ST. LOUIS — The Federal Reserve Bank of St. Louis recently introduced the Center for Economic Documents Digitization (CEDD), with a mission to preserve the nation's economic history through digitization.
To date, CEDD has digitized more than 300,000 pages of published material and archival collections from the Federal Reserve System and selected partners—currently, the Brookings Institution, the Government Printing Office and the Missouri Historical Society.
This storehouse of documents includes U.S. government publications, Federal Reserve publications, photographs, manuscripts, and multimedia formats, all available on the St. Louis Fed's FRASER (Federal Reserve Archival System for Economic Research) website: http://fraser.stlouisfed.org.
"This single site offers a substantial and unique database of historical economic information and complements our other economic data products, FRED, GeoFRED, and ALFRED," said Katrina Stierholz, manager of the St. Louis Fed's research library and an officer in the Research Division of the Reserve Bank. "More important, we've provided users with several ways to search and find the materials they need."
A few highlights from CEDD are:
- One-of-a-kind collection of papers from William McChesney Martin, the longest-serving chairman of the Federal Reserve (1951-70), including rare newsreel footage from 1935 of Martin on his first day as president of the New York Stock Exchange and an audio recording of phone conversations in the mid-60s between Martin and President Lyndon Johnson;
- Survey of Current Business, back to 1921; and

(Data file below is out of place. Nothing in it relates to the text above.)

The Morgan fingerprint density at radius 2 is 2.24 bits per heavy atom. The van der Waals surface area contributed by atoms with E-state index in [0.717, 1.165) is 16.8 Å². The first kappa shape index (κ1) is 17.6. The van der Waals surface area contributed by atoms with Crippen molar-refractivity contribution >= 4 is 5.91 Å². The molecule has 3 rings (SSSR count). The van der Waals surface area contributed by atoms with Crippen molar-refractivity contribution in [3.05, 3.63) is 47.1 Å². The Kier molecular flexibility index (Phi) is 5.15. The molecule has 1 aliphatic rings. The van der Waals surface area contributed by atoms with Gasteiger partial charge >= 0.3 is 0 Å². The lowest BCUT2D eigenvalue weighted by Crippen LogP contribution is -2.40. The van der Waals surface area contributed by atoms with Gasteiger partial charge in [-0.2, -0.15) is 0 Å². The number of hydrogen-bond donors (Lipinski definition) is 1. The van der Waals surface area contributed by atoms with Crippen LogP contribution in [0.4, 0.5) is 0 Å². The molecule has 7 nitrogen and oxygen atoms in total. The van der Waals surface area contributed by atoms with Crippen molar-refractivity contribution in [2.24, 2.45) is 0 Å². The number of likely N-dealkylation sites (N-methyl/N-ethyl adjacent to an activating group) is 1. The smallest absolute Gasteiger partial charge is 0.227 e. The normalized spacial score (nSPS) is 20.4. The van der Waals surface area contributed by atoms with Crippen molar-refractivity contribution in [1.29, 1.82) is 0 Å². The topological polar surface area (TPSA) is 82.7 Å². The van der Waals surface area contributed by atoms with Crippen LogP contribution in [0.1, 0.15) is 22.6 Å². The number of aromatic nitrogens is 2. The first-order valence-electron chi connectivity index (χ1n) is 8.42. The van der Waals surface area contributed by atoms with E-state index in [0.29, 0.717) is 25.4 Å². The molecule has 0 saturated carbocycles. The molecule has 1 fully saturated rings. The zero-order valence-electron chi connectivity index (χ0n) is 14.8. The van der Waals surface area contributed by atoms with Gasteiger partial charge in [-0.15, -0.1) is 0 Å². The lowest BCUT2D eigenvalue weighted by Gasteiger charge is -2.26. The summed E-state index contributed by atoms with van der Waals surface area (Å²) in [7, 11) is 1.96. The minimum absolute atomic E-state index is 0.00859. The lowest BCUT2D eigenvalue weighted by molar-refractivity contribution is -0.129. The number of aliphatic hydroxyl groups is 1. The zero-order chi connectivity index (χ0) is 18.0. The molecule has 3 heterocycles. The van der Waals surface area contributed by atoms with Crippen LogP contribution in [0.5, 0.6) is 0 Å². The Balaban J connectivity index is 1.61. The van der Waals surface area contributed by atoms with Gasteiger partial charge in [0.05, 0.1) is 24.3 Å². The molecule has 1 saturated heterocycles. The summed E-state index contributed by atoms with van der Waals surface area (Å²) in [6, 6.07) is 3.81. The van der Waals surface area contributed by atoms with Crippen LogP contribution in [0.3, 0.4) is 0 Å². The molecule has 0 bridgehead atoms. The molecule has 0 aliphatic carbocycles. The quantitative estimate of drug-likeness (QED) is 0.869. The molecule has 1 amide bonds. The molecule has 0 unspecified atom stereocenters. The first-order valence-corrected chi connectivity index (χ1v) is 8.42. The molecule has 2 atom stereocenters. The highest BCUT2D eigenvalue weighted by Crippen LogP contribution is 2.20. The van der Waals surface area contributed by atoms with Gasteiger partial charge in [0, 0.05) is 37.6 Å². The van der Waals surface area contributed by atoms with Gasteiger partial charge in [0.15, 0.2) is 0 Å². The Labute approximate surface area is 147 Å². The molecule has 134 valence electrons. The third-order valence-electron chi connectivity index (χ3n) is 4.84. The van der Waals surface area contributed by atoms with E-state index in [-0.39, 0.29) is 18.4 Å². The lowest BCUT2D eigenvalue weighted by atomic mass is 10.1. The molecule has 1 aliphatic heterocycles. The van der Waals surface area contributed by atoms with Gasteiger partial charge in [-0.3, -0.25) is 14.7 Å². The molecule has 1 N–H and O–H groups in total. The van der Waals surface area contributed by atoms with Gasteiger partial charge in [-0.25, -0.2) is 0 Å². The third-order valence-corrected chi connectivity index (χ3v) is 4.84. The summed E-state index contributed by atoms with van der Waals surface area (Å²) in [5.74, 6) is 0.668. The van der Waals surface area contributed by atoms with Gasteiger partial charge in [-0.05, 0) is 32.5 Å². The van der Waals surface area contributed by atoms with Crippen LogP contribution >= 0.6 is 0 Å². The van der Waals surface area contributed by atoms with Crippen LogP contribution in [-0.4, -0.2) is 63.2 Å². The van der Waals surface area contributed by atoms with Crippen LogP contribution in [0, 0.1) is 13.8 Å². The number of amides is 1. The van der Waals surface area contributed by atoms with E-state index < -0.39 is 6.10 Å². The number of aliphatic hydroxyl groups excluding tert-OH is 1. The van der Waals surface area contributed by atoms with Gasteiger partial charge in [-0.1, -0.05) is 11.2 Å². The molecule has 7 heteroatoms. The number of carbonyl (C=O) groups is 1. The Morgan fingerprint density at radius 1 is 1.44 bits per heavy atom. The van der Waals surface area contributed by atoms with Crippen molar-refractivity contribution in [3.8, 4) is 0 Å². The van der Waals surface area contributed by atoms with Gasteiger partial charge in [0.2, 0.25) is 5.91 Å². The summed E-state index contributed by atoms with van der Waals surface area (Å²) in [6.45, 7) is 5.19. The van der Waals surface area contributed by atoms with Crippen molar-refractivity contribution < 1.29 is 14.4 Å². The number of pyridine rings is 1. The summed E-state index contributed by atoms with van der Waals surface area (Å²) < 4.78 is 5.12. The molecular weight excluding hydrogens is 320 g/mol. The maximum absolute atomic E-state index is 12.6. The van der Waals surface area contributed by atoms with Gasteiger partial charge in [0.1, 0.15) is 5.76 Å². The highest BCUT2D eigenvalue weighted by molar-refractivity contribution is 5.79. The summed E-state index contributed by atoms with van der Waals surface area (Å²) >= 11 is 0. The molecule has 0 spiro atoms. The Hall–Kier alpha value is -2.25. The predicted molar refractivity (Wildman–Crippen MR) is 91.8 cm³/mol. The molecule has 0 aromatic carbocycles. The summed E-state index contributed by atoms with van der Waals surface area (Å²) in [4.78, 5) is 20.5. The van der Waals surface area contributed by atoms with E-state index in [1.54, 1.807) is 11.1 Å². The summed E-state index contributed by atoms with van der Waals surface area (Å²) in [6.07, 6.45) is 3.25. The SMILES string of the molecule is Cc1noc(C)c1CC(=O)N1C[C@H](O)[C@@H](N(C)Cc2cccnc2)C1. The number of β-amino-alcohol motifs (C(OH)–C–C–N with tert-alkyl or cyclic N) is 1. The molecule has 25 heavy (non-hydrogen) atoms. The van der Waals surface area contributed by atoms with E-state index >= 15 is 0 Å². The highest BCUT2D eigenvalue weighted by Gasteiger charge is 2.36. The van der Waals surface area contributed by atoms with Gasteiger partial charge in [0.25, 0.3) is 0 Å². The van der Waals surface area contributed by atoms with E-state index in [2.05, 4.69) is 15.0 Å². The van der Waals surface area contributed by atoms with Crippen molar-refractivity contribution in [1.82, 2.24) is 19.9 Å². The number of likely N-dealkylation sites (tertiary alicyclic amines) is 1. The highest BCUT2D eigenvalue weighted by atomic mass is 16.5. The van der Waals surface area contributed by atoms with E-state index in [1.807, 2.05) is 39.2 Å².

- Economic Report of the President, back to the first report in 1947.
Stierholz emphasized that CEDD offers researchers several distinct advantages over other library collections of economic materials.
"Everything we've digitized is either in the public domain or offered with permission from the original source to publish or post it," she said. "In addition, while libraries or other archives have materials that researchers need, their traditionally physical form limits their availability and access, especially if the material is too valuable or delicate. Digitizing liberates materials from those limitations and makes them available for online research."
Organizations or individuals interested in digitizing relevant economic documents or data, or discussing a prospective partnership with CEDD, can contact Stierholz at (314) 444-8552 or e-mail: Katrina.L.Stierholz@stls.frb.org.
With branches in Little Rock, Louisville and Memphis, the Federal Reserve Bank of St. Louis serves the Eighth Federal Reserve District, which includes all of Arkansas, eastern Missouri, southern Indiana, southern Illinois, western Kentucky, western Tennessee and northern Mississippi. The St. Louis Fed is one of 12 regional Reserve banks that, along with the Board of Governors in Washington, D.C., comprise the Federal Reserve System. As the nation's central bank, the Federal Reserve System formulates U.S. monetary policy, regulates state-chartered member banks and bank holding companies, and provides payment services to financial institutions and the U.S. government.
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